We are going through an interglacial age, according to some pundits. What was solid and unchanging for a long time is changing and becoming more fluid before hardening again and taking the shape it will preserve for a long time. Looking back from now, it looks like it all started with the subprime mortgage crisis and the ensuing global financial crisis of 2007-2008. Irresponsible financial practices guided by excessive risk-taking burst the housing bubble, threatening the very existence of gigantic financial institutions. The fact that governments bailed out these institutions on taxpayer money brought the inequalities further under the spotlight at a time when families were losing their homes, students were unable to repay loans, and suicide rates were climbing.
What followed was an unprecedented polarization in democratic countries. Feeling once again ripped off by the elites, middle-class people increasingly turned to populist politicians who rode a tide of anger to grab power. Donald Trump in the U.S.A., Victor Orbán in Hungary, Jarosław Kaczyński in Poland, and Narendra Modi in India emerged as leaders masses followed in this tumultuous period.
Another peculiarity about the end of the first decade of the twenty-first century was the rise of social media, content creation, and tech giants that came to dominate the industry. Connecting with online friends and liking and sharing content on social media felt great initially, but we later found out that those tech giants had other motives. Their business models, at least partly, depended on the collection and monetization of user info. One scandal after another revealed that the internet we got in our hands was not what we bargained for.
Today people realize that the internet and online communication are political issues. The struggle for free internet and online privacy is political, too. One of the recent outcomes of this struggle has been Web 3.0. This blockchain-based technology is slated to redefine how data is stored and decisions are made, giving people the transparency and decentralization they dream of.
Decentralized Autonomous Organizations (DAOs) will be central to how people will mobilize in the Web 3.0 era. Nowadays, these organizations seem to be experimenting with a new, promising experiment in democracy that has the potential to give power back to people: Liquid democracy.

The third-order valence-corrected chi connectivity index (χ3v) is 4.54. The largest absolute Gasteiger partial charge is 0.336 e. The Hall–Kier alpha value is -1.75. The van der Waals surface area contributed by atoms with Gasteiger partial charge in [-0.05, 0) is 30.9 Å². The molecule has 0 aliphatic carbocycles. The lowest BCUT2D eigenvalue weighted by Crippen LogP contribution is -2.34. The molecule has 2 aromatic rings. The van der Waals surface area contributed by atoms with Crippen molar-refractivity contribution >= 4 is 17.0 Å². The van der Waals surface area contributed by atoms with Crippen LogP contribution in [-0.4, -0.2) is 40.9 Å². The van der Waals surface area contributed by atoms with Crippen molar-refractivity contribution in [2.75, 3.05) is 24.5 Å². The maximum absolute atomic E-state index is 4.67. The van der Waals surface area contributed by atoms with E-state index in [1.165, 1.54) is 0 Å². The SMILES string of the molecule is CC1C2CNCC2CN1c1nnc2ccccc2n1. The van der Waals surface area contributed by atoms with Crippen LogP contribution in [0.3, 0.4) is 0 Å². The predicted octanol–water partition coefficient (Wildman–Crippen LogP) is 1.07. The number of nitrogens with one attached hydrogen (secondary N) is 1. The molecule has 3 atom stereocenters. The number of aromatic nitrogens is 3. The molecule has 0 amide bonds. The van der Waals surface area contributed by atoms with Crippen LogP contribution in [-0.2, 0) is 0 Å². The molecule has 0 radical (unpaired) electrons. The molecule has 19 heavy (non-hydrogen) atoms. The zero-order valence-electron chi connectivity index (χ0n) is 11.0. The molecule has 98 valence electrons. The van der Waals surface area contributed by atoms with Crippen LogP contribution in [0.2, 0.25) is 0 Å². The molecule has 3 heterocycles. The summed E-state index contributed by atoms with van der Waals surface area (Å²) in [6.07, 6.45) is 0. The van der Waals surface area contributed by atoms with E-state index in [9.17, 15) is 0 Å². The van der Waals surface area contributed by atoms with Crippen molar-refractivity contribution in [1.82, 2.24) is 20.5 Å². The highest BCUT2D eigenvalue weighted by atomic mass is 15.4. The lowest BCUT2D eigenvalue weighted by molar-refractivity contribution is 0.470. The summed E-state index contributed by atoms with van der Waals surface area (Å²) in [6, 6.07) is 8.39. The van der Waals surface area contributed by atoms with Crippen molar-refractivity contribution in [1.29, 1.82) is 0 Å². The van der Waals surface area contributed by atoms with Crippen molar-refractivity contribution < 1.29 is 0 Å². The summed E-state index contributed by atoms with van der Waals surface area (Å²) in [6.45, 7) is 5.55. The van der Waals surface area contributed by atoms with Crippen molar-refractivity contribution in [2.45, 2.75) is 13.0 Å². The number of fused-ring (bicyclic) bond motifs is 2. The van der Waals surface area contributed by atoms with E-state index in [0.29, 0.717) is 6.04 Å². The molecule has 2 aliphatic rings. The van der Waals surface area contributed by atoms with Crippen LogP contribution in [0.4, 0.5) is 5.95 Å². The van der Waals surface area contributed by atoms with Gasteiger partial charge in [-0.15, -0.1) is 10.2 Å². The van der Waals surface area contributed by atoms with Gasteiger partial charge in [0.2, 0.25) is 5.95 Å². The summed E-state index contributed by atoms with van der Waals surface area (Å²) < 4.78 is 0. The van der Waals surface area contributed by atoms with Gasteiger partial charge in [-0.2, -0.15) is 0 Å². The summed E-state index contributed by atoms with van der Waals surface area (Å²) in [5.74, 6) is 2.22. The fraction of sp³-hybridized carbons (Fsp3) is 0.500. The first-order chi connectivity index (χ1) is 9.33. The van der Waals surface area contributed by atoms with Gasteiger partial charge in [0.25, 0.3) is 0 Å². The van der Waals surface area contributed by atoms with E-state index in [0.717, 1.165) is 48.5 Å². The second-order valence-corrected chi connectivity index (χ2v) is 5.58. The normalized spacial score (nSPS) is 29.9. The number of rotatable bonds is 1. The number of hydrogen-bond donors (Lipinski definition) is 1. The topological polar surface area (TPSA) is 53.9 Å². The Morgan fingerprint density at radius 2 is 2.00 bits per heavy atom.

Liquid democracy refers to a form of direct democracy whereby participants leverage blockchain technology to express their opinions and enjoy dynamic representation. People use tokens to exercise their votes in liquid democracy. They can even delegate their voting rights to different individuals. These proxies could be trusted friends and family members or domain experts capable of making the right decision about an issue on the agenda. Another interesting aspect of liquid democracy is fractional voting, which involves dividing the voting power among different proxies.
Proxy voting and fractional voting together can take the society closer to a meritocracy, where decisions will be made by experts. In theory, this could bring about a situation where voting power accumulates in the hands of a handful of super-proxies, people trusted by the larger public for their expertise or integrity. There is the risk that these super-proxies might become the new ruling elite of this new way of government, but votes delegated to proxies can always be revoked, eliminating such a possibility. Blockchain technology makes it easy for people to delegate votes to someone, track how they voted, and rescind the authorization if the results are not satisfactory, which promotes accountability.
However, liquid democracy is not without its flaws. One of the biggest concerns about liquid democracy is security. It is all too natural that many people or organizations will stand to benefit from derailing the process. Hacking into the system, manipulating the vote on a proposal about the allocation of funds, and funneling the funds into an account set up for malicious purposes would be very tempting for many actors.
Another risk factor is the transferability of the tokens. Having cast her vote, a person can transfer her tokens to somebody else, who can also vote. Tokens can be locked until the polls close and votes are tallied to prevent this, but it wouldn’t sit well with people who want to be free to do whatever they want with their tokens.
Still another hurdle limiting the prospects of liquid democracy is the level of technology literacy needed. Although the process could feel fairly straightforward for tech-savvy people, it is still somewhat complicated for most constituents.
Last but not least, the political elite who profit from the current system would do anything to stop liquid democracy from taking hold. Replacing the current corrupt system with a true democracy would spell doom for such people.
Liquid democracy as a concept hasn’t reached the level of maturity necessary for wide-scale adoption yet. Nevertheless, we can expect to see its local implementations at the district and municipal levels. With its fractional voting, liquid democracy can offer exceptional granularity into the preferences of residents of a town, which wouldn’t be possible with a yes-or-no vote.
Liquid democracy is a testament to the fact that blockchain technology is not all about fluctuating cryptocurrency prices. Having emerged at a time when democracy, individual rights, and privacy are threatened, blockchain has the potential to solve the real pains of people. Liquid democracy, even in its relatively limited applications, illustrates how blockchain can be leveraged to transform the power relations we have grown used to in the Web 2.0 era.